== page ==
For a while, up to the early 90s, a new type of diva, like Streisand, Cher, Bette Midler, and Madonna, looked to replace, or perhaps supplement, the more traditional Barbra, Judy, Bette, and Joan as divas with that gay following, according to Michael Kearns in an article entitled “Heroine Worship” in the November 1984 issue of Male Review.

 

But in 2014, who is the new fairy queen or queen of the fairies (pun intended)? Is that image and its associations even relevant in this culture? 

The author Ethan Mordden, in a past issue of Opera News, focused on another type of diva with a gay following, the female opera singer (think Maria Callas, especially). He recounts that, at a recent dinner party, he deplored the type of gay man who mimics his diva of choice, sprinkling his conversation with “darlings,” pretending to be Auntie Mame. In other words, perhaps he is implicating the “older” gay men in the closet who identities with the diva in all her flaws (but also her assertiveness), taking on a mask to cover his feelings of oppression and discrimination. The younger gay men at the party did not know who Auntie Mame was. Gasp!

 

A younger employee of the Bijou confused Betty White with Bette Davis. Does he deserve the mockery his mistake created? Or are the older gay men, those “old queens,” the ones to be mocked and pitied for their now outdated diva worship that reeks, like Norma Desmond's tube rose perfume in Sunset Boulevard, of the pre-Stonewall closet?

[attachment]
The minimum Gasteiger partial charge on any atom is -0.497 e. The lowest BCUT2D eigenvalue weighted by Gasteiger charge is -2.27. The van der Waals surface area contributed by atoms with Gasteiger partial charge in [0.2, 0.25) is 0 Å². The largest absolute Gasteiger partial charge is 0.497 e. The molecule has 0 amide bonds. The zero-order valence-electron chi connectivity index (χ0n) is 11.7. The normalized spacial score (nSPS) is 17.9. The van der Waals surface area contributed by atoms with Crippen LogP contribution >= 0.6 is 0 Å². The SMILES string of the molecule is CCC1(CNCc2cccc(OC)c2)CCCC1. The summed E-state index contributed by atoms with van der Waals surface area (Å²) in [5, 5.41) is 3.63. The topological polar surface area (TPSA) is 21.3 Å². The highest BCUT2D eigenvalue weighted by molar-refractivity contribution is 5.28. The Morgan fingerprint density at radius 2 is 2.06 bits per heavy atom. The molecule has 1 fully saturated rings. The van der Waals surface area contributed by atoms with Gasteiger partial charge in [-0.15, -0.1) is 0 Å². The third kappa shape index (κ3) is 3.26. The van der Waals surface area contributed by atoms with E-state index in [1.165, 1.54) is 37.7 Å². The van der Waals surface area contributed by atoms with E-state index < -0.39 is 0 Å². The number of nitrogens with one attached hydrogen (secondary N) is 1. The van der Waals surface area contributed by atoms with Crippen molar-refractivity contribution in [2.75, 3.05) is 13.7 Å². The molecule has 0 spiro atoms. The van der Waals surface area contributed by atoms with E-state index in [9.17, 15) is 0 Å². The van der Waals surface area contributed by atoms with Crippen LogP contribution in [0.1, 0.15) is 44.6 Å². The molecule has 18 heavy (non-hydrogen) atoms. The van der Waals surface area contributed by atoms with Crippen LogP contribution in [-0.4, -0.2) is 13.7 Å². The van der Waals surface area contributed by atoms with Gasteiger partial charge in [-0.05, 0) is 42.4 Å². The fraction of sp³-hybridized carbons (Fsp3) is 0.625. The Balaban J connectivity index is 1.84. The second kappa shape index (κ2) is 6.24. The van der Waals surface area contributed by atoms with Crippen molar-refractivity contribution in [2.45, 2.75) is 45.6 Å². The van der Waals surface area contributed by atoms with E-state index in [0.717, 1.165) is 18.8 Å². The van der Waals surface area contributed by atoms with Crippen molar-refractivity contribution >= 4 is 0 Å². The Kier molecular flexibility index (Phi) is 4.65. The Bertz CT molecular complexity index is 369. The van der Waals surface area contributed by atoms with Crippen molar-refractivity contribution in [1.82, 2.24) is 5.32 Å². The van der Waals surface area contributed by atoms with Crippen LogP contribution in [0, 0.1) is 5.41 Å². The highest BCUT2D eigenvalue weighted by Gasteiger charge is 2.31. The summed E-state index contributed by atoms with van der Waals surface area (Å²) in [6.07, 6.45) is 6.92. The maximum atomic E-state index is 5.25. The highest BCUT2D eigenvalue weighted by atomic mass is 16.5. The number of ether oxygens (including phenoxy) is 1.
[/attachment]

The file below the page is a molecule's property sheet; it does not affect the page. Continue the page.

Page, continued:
All cultures undergo transformations in response to a complex variety of factors. But I do wonder if the lack of the old variety of diva worship in gay culture is a simple either/or, now/then issue. Generation Y and  the Millenials may not subscribe to the same values as preceding generations, but I do find some fault with the “ahistoricism” of said group, that somehow they have outgrown the old gay icons or replaced them with others less gay orthodox campy.

 

Yet even if the whole culture sees something like Joan Crawford worship as camp or kitsch, or even if some gay “hipsters” appropriate such imagery inauthentically as only parody, to deny even a glimpse of the power and beauty that these women uniquely conveyed to previous generations is a sad loss. 

We are so afraid of the grand gesture, the big emotion that these big ladies could generate, somehow seeing it as false or hollow or silly or politically incorrect. Perhaps we have cheapened big emotions with reality TV, with American Idol and Dancing with the Stars, where everyone, not just the few larger than life stars, can groan and weep and spit out insults for the omnipresent cameras.

 

Does being liberated from social oppression mean a liberation from .... feeling? Perhaps we can't truly experience the high without experiencing the contrast of the low.

 

But as I see it, one of the great cultural enjoyments is to let yourself experience the campy pleasures of truly big, talented personalities. 
 

Joan Crawford